Yamashita ‘a firm believer in hope’

Community remembers beloved teacher Kim who died of cancer last week


Westside Elementary kindergarten teacher Kim Yamashita led a rich life before she succumbed to breast cancer last week.

Kim Yamashita will be present, in spirit, at high school commencement in 2011.

Yamashita, a Westside Elementary kindergarten teacher who died of breast cancer Sept. 15, will be remembered by students for her inspiring methods, and by colleagues as a loving person, a master teacher constantly driven to learn.

“We all loved her very much ... she always told me to believe in myself,” wrote fifth-grader Jody Kunigel in a letter that will be among the items placed in a time capsule for opening by classmates in 2011.

“Whenever I try to do something I will always think of her,” Jody said Thursday of her former kindergarten teacher. “I’ll remember her because she made me know I can do it.”

“She taught me how to appreciate everybody for what they are and not what they have,” Jody said.

The community will gather in memory of Yamashita Saturday at 10 a.m. at her church, Vineyard Fellowship. A reception will follow at Westside, hosted by the PTO and the staff of May Street Elementary. (Please turn to page A5 for full obituary.)

“Kim was never one to do things in the spotlight. She was always behind the scenes,” said her husband, Ron, a third-grade teacher at Westside. “She didn’t like the limelight but she put children first. Many times she’d be at school until all hours and I’d be home cooking, and she’d be there on the weekends, which was great. She loved the little ones.”

Kim had hoped to return to school this month, and as late as July had the doctor’s clearance to do so. But Ron said tests showed in August that her cancer had spread. After radiation her condition was too weak for chemotherapy treatments, and she knew she would not be able to work again, Ron said.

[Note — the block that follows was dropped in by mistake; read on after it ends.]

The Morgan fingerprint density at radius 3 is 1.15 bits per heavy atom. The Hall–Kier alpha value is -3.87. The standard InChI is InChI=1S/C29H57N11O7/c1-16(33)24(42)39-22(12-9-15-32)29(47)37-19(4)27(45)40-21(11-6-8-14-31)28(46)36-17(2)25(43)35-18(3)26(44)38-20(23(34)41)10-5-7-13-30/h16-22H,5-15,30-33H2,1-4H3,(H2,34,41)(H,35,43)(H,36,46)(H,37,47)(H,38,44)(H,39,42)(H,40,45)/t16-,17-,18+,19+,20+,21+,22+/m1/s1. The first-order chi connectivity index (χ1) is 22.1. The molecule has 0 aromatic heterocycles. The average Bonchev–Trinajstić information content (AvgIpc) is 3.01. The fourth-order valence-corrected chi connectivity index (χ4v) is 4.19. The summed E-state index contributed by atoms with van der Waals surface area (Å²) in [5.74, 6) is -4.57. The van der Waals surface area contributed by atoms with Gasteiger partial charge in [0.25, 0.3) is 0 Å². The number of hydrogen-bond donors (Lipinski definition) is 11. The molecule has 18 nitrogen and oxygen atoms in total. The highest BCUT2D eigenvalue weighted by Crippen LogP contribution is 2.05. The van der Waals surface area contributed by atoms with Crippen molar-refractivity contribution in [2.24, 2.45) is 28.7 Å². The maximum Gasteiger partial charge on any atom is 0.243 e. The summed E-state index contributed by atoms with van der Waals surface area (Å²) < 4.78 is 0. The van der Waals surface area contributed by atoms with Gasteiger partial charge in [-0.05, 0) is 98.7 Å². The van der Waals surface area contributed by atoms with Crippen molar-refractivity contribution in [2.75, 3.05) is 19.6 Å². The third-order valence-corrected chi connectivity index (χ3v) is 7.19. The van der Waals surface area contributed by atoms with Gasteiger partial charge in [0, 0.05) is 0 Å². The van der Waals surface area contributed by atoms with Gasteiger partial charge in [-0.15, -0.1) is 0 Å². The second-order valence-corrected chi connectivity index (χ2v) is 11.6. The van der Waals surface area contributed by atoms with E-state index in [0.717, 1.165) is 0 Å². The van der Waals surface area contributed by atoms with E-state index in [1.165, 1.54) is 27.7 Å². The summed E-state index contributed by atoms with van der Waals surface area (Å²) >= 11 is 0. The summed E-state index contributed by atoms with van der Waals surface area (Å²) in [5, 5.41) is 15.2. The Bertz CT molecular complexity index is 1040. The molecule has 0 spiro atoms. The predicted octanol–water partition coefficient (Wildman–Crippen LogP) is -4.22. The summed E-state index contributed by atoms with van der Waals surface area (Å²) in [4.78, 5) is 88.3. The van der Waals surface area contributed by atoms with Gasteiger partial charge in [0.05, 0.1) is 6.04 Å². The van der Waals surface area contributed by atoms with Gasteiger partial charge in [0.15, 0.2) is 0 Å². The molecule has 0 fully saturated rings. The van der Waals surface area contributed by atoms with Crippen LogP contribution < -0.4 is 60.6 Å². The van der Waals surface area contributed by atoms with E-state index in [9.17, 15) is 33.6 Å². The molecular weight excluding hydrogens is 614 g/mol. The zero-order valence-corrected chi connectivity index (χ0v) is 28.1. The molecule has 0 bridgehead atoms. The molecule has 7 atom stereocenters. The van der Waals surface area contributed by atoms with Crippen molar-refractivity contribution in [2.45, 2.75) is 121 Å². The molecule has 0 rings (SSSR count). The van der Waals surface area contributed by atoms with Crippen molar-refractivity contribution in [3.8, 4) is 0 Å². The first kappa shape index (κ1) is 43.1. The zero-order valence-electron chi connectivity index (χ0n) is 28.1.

“An awesome woman,” is how instructional assistant Claudette Adams described Kim Yamashita.

“She had a loving demeanor for adults and children,” Adams said.

Another colleague called her “a firm believer in hope.”

“She always thought the best about anyone, and believed there was hope for anything,” said Cheri Johnson, who was Yamashita’s instruction assistant.

“Her kids absolutely loved her. I admire her courage, her love of life, and her love of people,” Johnson said.

Terri Vann, Yamashita’s principal, called her death “a huge loss.”

“It is a loss for the community, for the parents, for the students, for the entire school district,” said Terri Vann, who taught with Yamashita at May Street 27 years ago.

“She was an instructional leader. She touched so many lives,” Vann said. Yamashita taught two classes per day throughout her career, meaning more than 1,000 students got their first taste of reading, writing and arithmetic — along with seaweed they sampled and “Stone Soup” and birthday cake the kids made themselves in Yamashita’s hands-on lessons.

Betty Shalhope said Yamashita had “a can-do attitude” throughout he career and perhaps moreso in the last six years of her life as she battled cancer.

“She stayed strong. Who knew how sick she was?” said Shalhope, who was Westside principal until retiring three years ago. Yamashita was diagnosed in December 1997 but kept working that school year, going to half-time while undergoing chemotherapy and radiation treatments.

“While we were feeling grief stricken about her cancer, she lifted us up,” Shalhope said.

Teacher Sue Anderson said that “until the last few weeks of last school year, she never stopped.” Anderson and Yamashita were teaching partners for the past four years; Anderson is currently on leave of absence and serving as Vineyard’s co-pastor with husband Denny Anderson.

“She was always looking for something fresh, new and interesting for he kids. She made things, she looked for new ideas, new books, new ways to teach,” Anderson said. “I was amazed. While I was bringing closure to my teaching experience, at least for a time, she was pushing forward.”